As a former truck driver, Bob Mahoney has put on plenty of miles, and over the years he has gotten to know the atlas pretty well; recently, Mahoney has gotten familiar with his atlas once again as he works on a special project for veterans....
Johnny Cash used to sing a song in which he claimed to have “been everywhere” from “Minnesota” to…“Crat-er Lake, for pete’s sake.”
As a former truck driver, Bob Mahoney has put on plenty of miles himself, and over the years he has gotten to know the atlas pretty well.
More recently, Mahoney of rural Redwood Falls, has gotten familiar with his atlas once again as he works on a special project for veterans.
“It started with the ladies of the VFW Auxiliary here in Redwood,” Mahoney ex-plained, adding for a number of years those ladies would cut out stamps from en-velopes that were then sent to veterans across Minne-sota who were staying at the VA hospitals or were residing in VA homes.
Thousands of stamps are cut out annually, and when the local auxiliary opted to dissolve there was still a need to accomplish the stamp project.
So, Bob Mahoney, who had often helped his mom, Betty, with the project, got more involved.
Over the years, the project was expanded when envelopes from the county auditor-treasurer’s office were given to the group.
“Rita’s (Wieneke from the auditor/treasurer’s office) mom used to do this,” said Mahoney, adding the stamps were removed and the envelopes thrown away.
When Mahoney got more involved he began noticing something he did not expect.
A lot of the addresses on the envelopes did not originate in Redwood County.
“I started keeping track of where the envelopes were coming from,” said Mahon-ey, who has actively been involved with the stamp project for the past three or four years.
As the list of locations began to grow, Mahoney pulled out his atlas and began marking the different spots, not only across Minnesota but around the United States.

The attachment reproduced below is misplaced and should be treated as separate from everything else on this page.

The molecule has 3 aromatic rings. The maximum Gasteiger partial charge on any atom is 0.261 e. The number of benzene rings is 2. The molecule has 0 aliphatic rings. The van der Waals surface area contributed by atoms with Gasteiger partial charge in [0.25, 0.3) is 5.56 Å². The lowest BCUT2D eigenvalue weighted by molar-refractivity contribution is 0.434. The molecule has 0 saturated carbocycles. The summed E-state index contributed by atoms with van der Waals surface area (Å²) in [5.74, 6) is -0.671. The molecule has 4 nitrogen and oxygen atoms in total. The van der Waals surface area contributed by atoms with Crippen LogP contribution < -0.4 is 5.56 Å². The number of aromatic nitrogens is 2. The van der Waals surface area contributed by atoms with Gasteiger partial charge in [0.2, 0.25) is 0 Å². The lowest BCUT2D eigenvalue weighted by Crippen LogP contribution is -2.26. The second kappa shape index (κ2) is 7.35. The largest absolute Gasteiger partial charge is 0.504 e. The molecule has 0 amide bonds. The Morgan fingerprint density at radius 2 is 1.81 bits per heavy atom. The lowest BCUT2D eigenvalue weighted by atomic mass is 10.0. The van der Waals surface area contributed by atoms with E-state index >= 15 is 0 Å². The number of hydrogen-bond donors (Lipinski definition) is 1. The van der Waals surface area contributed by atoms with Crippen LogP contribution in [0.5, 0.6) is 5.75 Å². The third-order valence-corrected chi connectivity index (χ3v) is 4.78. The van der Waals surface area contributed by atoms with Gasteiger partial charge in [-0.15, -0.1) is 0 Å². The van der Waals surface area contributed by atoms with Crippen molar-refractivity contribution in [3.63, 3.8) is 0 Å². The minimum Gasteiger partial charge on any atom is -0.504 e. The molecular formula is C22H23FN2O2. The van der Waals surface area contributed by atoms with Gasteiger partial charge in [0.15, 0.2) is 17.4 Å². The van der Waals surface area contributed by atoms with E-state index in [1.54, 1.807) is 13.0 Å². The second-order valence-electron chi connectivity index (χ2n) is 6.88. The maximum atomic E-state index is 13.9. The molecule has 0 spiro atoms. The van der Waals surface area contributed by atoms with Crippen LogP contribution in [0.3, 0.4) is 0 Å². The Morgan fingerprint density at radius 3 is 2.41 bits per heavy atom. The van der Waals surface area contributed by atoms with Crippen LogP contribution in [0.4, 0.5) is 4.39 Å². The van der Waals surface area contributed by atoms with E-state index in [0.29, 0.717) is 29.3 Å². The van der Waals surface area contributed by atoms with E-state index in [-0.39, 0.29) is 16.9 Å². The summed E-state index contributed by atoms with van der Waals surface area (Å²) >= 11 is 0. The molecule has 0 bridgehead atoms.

“I have found ad-dresses in 42 states which are paying taxes to Redwood County,” he said.
The project also went international when he discovered addresses from Canada and England.
Mahoney surmised many of these ad-dresses were from absent landowners and businesses who have their headquarters elsewhere but still conduct business in the county.
“Kids with their inheritances who don’t live here still are paying taxes on the property they own here,” added Mahoney.
He also said there are plenty of snowbirds in places, such as Arizona, Texas and Florida who are likely sending their tax payments while away.
Mahoney said he doesn’t pay any attention to the names nor the full addresses – only the cities.
He also said after the envelopes have the stamps removed they are recycled.
“When I took the atlas with all of the dots to the (auditor-treasurer’s) office, even they were surprised,” he said.
Mahoney said he often finds himself sitting down as he watches TV or just relaxing cutting out more stamps and placing them in the bundles of 100 to be sent out for the veterans.
While there are many slower times of the year, Mahoney said the biggest times are in the spring and the fall when the taxes come due to the county.
Mahoney said even after all of the time he has spent dong the project he still comes across a new place every once in a while. At times, he admitted, he has learned about places he’d never heard of before, too.
“It’s not as common as when I started,” he said.
The red dots his pens make on the maps are taking up a lot of space, and Mahoney said in his spare time he may transfer the information onto a bigger map or set of maps to get a better picture of the whole spectrum of locations.
Mahoney said he enjoys doing the project because it is interesting, but more importantly he knows he is helping veterans. Veterans groups, such as the VFW, also are recognized for their efforts each year as they take part in projects like this.
For some veterans this is an opportunity to collect stamps, while for others the activity is therapeutic.
For Mahoney it is a way to keep learning and to serve.